“I’ve got a little bit of a thing for Semillon,” Charlotte Hardy smiles at me across her kitchen table, pouring her Love Me Love You Semillon. I’ve been bundled into the reassuringly normal chaos of family life – the day-to-day clutter of a baby and two wine brands lining the family’s kitchen surfaces, her partner Ben Cooke (of Cooke Brothers) feeding their gurgling daughter, Ada Grace. Charlotte’s dad – visiting from New Zealand – is even quietly settled in a corner. “I just love…” Charlotte continues, “It’s kind of the underdog variety, so I guess that’s why I like it.”
I touched down in Adelaide the day before, taking some time to explore the city before heading up to the Adelaide Hills – my first taste of South Australia. It’s an unconventional place to start, up here where a handful of producers – including the likes of Taras Ochota, BK Wines, Gentle Folk, Jauma and Lucy Margaux – have created a haven for natural wine, a cult that centres around the town of Basket Range. It’s a bucolic escape from the perceived industrial, conventional wine hubs of the Barossa and McLaren, village-like in both look and feel, with a real community of winemakers and wine drinkers.
Kiwi Charlotte Hardy started her brand, Charlotte Dalton, in 2015, after two decades making wine – both in New Zealand and Australia, as well as Europe, in particular a stint at Ch. Giscours for the “magical” 2005 vintage. “I’d be lying if I said that’s where I really decided I loved Semillon. I think I just decided to make it because it’s on the vineyard where I get my Shiraz. I made a tiny amount and just loved it. I’m thinking about doing different regions maybe, or different subregions… That might be the next thing, we’ll see.” She babbles excitedly, her brain fast-tracking on past now to what’s ahead. There’s a struggle, however, with Semillon – a variety that in her view still has a “really terrible reputation, like Merlot”. Even the block she gets fruit from currently is getting smaller and smaller, as patches are replaced with other more modish varieties.
Charlotte’s aim is to make Semillon that – unlike the lean and mean Hunter style – is pretty and, most importantly, approachable now. While some producers are starting to champion this underdog of a grape with skin contact iterations, “It’s not my bag,” Charlotte says – particularly with the thick-skinned Madeira clone she works with. “I like it just sort of clean and pure, I think if you leave it on skins for ages, you lose the Semillon-ness.”
Charlotte first came to the Hills as winemaker at The Lane, but left to set up a mobile wine lab after she realised no one was offering people a local service; a project and business which turned out to be an excellent way to build a network in South Australia (“I met a lot of winemakers and got to see a lot of wines and a lot of vineyards”, she tells me). It’s an important background, a scientific know-how that certainly influences her wine style; with strictly fault-free but minimal intervention winemaking – an approach that sometimes sits at odds with her trendy Basket Range locale.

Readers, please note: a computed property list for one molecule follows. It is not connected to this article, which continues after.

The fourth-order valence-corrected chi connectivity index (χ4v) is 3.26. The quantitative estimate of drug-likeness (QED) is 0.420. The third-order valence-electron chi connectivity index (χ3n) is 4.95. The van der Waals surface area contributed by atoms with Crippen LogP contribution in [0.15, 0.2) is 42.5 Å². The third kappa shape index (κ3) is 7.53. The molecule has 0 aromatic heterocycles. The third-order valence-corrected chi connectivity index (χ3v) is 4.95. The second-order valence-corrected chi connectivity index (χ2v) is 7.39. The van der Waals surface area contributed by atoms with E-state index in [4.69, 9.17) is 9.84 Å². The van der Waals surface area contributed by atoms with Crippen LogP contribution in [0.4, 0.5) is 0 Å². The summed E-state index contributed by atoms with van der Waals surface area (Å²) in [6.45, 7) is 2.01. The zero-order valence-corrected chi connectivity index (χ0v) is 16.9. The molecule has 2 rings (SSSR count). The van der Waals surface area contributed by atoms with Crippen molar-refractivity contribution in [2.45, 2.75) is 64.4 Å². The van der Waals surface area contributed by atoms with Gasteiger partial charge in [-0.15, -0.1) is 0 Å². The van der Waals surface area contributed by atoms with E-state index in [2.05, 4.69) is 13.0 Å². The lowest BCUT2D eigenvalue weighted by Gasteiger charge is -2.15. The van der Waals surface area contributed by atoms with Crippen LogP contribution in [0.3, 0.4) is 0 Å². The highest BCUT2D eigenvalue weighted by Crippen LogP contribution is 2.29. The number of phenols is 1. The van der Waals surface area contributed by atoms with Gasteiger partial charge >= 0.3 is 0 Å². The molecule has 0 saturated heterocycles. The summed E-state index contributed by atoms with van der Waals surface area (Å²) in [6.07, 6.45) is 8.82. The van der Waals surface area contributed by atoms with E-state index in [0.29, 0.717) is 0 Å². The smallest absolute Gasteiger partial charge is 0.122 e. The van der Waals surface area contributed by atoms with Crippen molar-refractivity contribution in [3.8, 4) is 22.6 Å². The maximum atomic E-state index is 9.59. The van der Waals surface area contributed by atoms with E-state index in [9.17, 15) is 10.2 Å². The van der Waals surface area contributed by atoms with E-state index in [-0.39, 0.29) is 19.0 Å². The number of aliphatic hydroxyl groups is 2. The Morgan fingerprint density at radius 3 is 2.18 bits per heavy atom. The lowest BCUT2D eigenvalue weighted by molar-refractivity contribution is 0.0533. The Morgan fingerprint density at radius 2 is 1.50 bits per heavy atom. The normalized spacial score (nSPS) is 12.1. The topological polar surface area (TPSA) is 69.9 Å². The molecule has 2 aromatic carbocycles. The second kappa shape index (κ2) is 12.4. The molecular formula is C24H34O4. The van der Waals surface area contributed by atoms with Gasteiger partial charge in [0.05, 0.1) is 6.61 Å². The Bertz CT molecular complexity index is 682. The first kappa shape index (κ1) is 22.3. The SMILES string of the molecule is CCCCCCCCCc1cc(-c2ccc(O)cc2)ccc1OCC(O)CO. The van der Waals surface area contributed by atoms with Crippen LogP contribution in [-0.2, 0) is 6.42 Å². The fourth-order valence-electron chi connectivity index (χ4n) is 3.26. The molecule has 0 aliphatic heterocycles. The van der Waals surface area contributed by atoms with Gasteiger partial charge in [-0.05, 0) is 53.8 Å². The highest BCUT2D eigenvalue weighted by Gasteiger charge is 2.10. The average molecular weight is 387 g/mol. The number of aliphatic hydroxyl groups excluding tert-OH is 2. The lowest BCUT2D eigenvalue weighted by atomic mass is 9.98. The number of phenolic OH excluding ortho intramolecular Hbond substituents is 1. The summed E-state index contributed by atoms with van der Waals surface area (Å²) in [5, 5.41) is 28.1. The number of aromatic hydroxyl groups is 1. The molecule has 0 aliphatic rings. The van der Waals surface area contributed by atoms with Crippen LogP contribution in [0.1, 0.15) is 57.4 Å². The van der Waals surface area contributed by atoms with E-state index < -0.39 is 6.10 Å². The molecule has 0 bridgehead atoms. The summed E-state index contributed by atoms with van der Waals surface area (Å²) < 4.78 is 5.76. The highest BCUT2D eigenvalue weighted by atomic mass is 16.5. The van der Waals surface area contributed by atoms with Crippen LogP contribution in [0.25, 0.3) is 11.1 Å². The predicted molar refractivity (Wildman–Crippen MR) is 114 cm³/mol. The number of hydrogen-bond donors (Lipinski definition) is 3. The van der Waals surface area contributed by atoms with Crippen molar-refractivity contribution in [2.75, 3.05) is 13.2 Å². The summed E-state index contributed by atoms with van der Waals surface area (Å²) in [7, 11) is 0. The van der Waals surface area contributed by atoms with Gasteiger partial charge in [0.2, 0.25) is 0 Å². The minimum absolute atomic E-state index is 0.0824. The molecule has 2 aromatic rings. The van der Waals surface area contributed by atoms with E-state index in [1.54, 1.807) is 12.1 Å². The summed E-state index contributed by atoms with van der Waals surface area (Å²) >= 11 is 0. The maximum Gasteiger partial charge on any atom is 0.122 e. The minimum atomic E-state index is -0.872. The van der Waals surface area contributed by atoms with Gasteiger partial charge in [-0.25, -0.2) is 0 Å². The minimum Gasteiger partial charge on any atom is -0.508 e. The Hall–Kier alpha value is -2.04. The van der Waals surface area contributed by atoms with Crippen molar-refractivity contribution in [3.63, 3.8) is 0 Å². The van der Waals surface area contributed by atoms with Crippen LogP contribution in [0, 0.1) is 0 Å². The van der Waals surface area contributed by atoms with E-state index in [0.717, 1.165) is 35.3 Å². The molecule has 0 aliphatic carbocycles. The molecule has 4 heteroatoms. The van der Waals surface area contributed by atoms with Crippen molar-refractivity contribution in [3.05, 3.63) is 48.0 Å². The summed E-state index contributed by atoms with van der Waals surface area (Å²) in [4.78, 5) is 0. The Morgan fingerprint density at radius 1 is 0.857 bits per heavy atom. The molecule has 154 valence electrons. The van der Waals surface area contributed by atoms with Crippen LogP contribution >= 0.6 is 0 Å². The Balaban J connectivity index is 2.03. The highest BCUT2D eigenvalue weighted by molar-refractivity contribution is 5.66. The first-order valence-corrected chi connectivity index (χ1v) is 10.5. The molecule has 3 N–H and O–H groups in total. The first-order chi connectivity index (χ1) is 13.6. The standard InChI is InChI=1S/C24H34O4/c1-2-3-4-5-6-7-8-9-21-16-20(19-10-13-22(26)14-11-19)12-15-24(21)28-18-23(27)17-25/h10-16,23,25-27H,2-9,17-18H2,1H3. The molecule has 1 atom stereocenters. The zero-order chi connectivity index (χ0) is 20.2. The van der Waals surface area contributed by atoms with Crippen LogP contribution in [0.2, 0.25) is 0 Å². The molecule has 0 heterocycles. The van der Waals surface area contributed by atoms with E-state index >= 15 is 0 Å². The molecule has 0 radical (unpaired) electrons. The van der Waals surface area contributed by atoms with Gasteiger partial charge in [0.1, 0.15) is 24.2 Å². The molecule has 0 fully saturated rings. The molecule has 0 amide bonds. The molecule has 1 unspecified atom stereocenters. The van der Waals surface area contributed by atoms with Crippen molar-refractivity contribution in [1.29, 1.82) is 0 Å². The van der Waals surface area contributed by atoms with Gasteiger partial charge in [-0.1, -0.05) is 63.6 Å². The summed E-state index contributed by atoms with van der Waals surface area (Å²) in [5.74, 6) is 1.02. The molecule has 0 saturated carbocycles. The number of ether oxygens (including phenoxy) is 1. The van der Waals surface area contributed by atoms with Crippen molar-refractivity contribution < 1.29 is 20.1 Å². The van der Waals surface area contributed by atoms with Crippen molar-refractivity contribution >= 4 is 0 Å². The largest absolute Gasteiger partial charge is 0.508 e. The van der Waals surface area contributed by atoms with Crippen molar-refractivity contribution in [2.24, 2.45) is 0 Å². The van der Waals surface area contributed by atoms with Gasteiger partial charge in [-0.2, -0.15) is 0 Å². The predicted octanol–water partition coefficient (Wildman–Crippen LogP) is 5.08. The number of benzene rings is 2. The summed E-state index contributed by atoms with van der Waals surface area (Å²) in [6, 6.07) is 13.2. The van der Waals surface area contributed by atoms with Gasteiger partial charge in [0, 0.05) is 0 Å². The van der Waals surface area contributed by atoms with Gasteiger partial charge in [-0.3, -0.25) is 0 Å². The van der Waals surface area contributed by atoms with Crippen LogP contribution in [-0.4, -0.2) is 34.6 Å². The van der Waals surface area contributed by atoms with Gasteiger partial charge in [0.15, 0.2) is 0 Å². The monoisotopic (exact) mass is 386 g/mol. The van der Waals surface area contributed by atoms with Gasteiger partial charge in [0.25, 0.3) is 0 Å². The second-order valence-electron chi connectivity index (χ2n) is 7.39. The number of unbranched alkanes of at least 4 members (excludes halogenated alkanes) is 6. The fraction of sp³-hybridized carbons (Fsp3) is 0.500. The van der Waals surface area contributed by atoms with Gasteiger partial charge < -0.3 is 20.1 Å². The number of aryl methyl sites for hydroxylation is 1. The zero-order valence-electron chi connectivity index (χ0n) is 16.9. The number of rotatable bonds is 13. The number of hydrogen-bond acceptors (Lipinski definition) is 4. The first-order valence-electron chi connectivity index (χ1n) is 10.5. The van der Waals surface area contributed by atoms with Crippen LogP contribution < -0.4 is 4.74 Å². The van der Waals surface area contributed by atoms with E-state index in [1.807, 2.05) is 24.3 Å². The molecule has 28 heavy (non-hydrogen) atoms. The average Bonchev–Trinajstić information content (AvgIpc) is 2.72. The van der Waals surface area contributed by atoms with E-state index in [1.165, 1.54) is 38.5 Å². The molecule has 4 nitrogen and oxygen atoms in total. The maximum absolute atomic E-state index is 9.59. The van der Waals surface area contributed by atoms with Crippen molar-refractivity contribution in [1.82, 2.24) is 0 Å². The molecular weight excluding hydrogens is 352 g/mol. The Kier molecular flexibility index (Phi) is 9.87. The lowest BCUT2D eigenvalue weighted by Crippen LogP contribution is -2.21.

“It’s an interesting movement,” Charlotte muses. “Being someone that’s not a natural winemaker that lives in Basket Range, I often get stuck in the debate and get quite heated about it. I dunno, there’s good arguments on both sides, I guess, why people head that way.”
For her part, she focuses on working with all wild ferments, minimal additions, only adding sulphur where she feels it’s necessary – for example, normally her Eliza Pinot Noir doesn’t get sulphured, but the fruit from the ’17 vintage wasn’t quite sound enough to warrant such a hands-off approach. “I like to look at the chemistry before I make a call like that. So if my pHs are fine, then I’ll go less sulphur – though not a huge amount of sulphur,” she explains. Both she and Ben focus on being microbially stable with as few additives as possible, but that is entirely dependent on the quality of fruit. The emphasis here is working in the vineyard, not only for quality, but to reduce work that would otherwise be necessary in the winery, for example, aiming to pick with super high acid, a natural preservative that will help reduce the need for additions further down the line.
“The market’s very forgiving at the moment, though, I think a lot of faulty wines are getting a lot of love,” Charlotte suggests. It’s certainly the case in the UK where wines with a certain kind of marketing appeal to wine drinkers – fanatics, most often – who are happy to guzzle fault-filled bottles, simply because they fit a certain profile. “Aldehyde,” Charlotte says – “Or mousiness,” Ben adds – “doesn’t have a location, does it? It’s not terroir.”
Both she and Ben hope to see their wines age, which is one of the main reasons they steer clear of a totally natural approach. “My wines are gonna be hard to sell if they’re two years old and they’re stuffed,” Ben says. Having studied both winemaking and viticulture, Ben has split his time so far between the two (including many years at Shaw + Smith, and three vintages at William Selyem in California) – but at the moment his “day job” is managing vineyards across South Australia. His brand, Cooke Brothers is a joint venture between Ben and his two older (non-winemaking) brothers: “They sort of tell me what they want to drink, and I try and make it,” Ben jokes. “The youngest brother wants a Cabernet, oldest brother wants a chardonnay, I’ll get a Pinot out eventually!”
While many producers up in the Hills are championing skin-contact and pét-nat (and in many cases a fair dose of faults), it’s refreshing to encounter new faces like Charlotte and Ben. Trendy enough to fit into the region’s cool crowd, their wines – however – are enjoyably different, dedicated as they are to producing clean expressions of place, occupying the rare middle ground, sitting happily on the spectrum between natural and industrial, and producing utterly delicious wines.